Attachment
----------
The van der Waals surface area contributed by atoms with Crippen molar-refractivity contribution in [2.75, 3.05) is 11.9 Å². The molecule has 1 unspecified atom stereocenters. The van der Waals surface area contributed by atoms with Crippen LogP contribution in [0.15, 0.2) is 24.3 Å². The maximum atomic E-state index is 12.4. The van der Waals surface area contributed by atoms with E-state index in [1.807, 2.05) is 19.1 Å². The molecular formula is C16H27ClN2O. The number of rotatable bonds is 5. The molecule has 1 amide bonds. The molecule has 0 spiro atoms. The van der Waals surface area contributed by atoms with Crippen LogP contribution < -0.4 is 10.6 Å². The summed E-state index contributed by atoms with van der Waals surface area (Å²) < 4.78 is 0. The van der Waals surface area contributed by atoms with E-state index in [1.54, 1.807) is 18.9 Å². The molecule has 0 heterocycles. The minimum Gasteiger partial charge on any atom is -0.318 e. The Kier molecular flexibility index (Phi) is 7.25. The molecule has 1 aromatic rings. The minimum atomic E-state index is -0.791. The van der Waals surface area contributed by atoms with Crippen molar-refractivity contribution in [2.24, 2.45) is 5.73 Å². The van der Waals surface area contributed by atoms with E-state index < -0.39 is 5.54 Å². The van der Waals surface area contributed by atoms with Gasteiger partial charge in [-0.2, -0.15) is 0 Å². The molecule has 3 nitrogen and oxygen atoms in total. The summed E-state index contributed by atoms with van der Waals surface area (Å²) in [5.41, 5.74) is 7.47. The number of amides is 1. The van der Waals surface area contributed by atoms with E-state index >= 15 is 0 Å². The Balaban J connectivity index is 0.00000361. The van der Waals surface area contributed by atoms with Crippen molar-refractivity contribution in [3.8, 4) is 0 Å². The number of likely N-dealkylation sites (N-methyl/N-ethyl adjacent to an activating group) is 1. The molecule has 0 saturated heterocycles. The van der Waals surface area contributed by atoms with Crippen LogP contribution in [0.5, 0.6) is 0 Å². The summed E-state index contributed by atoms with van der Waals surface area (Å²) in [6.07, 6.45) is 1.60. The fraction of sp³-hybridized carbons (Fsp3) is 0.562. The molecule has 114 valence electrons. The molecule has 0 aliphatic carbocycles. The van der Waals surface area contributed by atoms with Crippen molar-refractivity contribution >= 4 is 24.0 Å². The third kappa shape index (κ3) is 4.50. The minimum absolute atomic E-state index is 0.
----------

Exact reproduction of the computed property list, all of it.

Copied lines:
The van der Waals surface area contributed by atoms with Crippen molar-refractivity contribution in [2.75, 3.05) is 11.9 Å². The molecule has 1 unspecified atom stereocenters. The van der Waals surface area contributed by atoms with Crippen LogP contribution in [0.15, 0.2) is 24.3 Å². The maximum atomic E-state index is 12.4. The van der Waals surface area contributed by atoms with E-state index in [1.807, 2.05) is 19.1 Å². The molecular formula is C16H27ClN2O. The number of rotatable bonds is 5. The molecule has 1 amide bonds. The molecule has 0 spiro atoms. The van der Waals surface area contributed by atoms with Crippen LogP contribution < -0.4 is 10.6 Å². The summed E-state index contributed by atoms with van der Waals surface area (Å²) < 4.78 is 0. The van der Waals surface area contributed by atoms with E-state index in [1.54, 1.807) is 18.9 Å². The molecule has 0 heterocycles. The minimum Gasteiger partial charge on any atom is -0.318 e. The Kier molecular flexibility index (Phi) is 7.25. The molecule has 1 aromatic rings. The minimum atomic E-state index is -0.791. The van der Waals surface area contributed by atoms with Crippen molar-refractivity contribution in [2.24, 2.45) is 5.73 Å². The van der Waals surface area contributed by atoms with E-state index < -0.39 is 5.54 Å². The van der Waals surface area contributed by atoms with Gasteiger partial charge in [-0.2, -0.15) is 0 Å². The molecule has 3 nitrogen and oxygen atoms in total. The summed E-state index contributed by atoms with van der Waals surface area (Å²) in [5.41, 5.74) is 7.47. The number of amides is 1. The van der Waals surface area contributed by atoms with E-state index >= 15 is 0 Å². The Balaban J connectivity index is 0.00000361. The van der Waals surface area contributed by atoms with Crippen molar-refractivity contribution in [3.8, 4) is 0 Å². The number of likely N-dealkylation sites (N-methyl/N-ethyl adjacent to an activating group) is 1. The molecule has 0 saturated heterocycles. The van der Waals surface area contributed by atoms with Crippen LogP contribution in [0.5, 0.6) is 0 Å². The summed E-state index contributed by atoms with van der Waals surface area (Å²) in [6.07, 6.45) is 1.60. The fraction of sp³-hybridized carbons (Fsp3) is 0.562. The molecule has 114 valence electrons. The molecule has 0 aliphatic carbocycles. The van der Waals surface area contributed by atoms with Crippen molar-refractivity contribution >= 4 is 24.0 Å². The third kappa shape index (κ3) is 4.50. The minimum absolute atomic E-state index is 0.